When Springbok scrumhalf Faf de Klerk was asked if there was anything special about his preparations for today’s World Cup final against the All Blacks, he joked about his golden locks, before getting deadly serious.
“A big part of it is preparing the hair,” he laughed.
“Seriously, this week does feel a bit longer than usual, which is fine because this is no ordinary week. I think the more time we are spending together in this last bit is special.
“We have focused on getting closer as a group in this last week, spending a bit more time together off the training pitch, chatting through our experiences. I can already feel that unity with the group.”
After the draining wins in the quarter- and semi-finals, De Klerk said the Boks have been focusing on taking it easy away from the training pitch in Paris.
“There has been a lot of sleep – going to bed late and waking up late, and then having a nap. We have been playing 9pm games every weekend, so the boys have their routine down. It’s a normal week for us in terms of that.
“We have done our homework on New Zealand. We know them very well by now, and I think one great thing about this team is it has a lot of experience and guys that have gone through this situation before.”
It is no ordinary final, because it is the Boks against foes they have been at loggerheads with since the dawn of the game.
“It means a lot because of the history we have with the All Blacks. In more modern times, we think about the great match in 1995,” De Klerk said about the Ellis Park final.
“Getting to play them in the final again brings back a lot of memories for a lot of people back home. A lot of us were a bit too young to watch that game, but that’s where the (modern) rivalry started.
“And looking at the players they have in their side, guys that we’ve been looking up to since we were at school, playing their final games now … there’s a lot that’s special about this game.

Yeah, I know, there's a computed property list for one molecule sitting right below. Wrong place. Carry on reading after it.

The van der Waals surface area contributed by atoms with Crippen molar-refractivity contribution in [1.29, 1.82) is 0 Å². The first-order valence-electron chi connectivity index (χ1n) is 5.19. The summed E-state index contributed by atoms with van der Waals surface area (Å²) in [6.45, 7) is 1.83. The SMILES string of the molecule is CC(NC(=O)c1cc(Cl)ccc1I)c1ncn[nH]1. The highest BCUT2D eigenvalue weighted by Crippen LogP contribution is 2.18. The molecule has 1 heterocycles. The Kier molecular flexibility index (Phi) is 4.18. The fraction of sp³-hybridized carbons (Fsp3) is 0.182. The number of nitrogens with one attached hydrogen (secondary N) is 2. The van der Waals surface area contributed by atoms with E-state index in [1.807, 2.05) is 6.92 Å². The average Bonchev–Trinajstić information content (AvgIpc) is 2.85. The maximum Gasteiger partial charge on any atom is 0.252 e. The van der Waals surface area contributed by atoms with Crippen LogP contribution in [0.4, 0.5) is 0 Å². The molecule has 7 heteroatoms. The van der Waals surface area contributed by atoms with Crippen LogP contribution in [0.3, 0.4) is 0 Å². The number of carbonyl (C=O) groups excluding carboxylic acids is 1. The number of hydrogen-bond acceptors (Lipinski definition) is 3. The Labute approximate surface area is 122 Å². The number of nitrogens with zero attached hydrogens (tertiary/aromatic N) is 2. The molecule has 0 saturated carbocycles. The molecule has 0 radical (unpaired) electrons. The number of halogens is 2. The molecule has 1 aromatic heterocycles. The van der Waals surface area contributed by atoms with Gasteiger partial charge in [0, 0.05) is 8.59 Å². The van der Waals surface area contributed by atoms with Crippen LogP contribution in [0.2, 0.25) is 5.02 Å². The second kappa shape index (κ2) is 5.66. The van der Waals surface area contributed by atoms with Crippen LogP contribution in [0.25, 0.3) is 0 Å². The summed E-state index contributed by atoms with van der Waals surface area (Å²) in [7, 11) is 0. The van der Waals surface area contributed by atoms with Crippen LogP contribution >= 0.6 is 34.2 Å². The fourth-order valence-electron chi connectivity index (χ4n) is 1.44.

“To say you dreamed about this is probably wrong, because I don’t think you dream that far. If it’s my last game, I want to remember it for putting everything on the line.”
De Klerk, who has 54 Test caps to his name and turned 32 just last week, said that some of the 1995 Bok heroes had wished them well.
“We have had messages from some and quite a few have watched training sessions, so we’re feeling the support from them. We know how proud they made the country and how proud they are of us.”
Much has been made of the Bok bench, with just one backline replacement in Willie le Roux, but De Klerk is not fussed about what might happen if there are any injuries at the Stade de France.
“We’ve played like this before, and I’ve played a lot of 80-minute games in my life. If you’re going to pace yourself, you’re going to lose this game,” the blond-haired No 9 said.
“Luckily, we’ve got Kwagga (Smith) covering nine as well, as he doesn’t get tired, so that’s fine.
“Cheslin’s also been training there, so we’ve got back-up. But hopefully I can be there at the end when we win. I just have to make sure I’m recovered well for the game.”
De Klerk said the way the All Blacks have turned their season around after losing several matches has been phenomenal.
“The way they have bounced back shows a team that is close together and is full of belief. They had a lot of scrutiny after those games, but they’ve turned it around and are playing unbelievable rugby,” he said.
“It’s good to see a side that can internally sort things out. They are playing with a lot more confidence.
“They have such great players and leaders, and I think (opposite number) Aaron Smith is one of the best guys for that.
“He’s the gel, on and off the field, sharing his experiences and getting through tough times in his career.
“He’s been a great player for New Zealand, and one of the guys I’ve definitely looked up to. Hopefully I can get one over on him for this game.”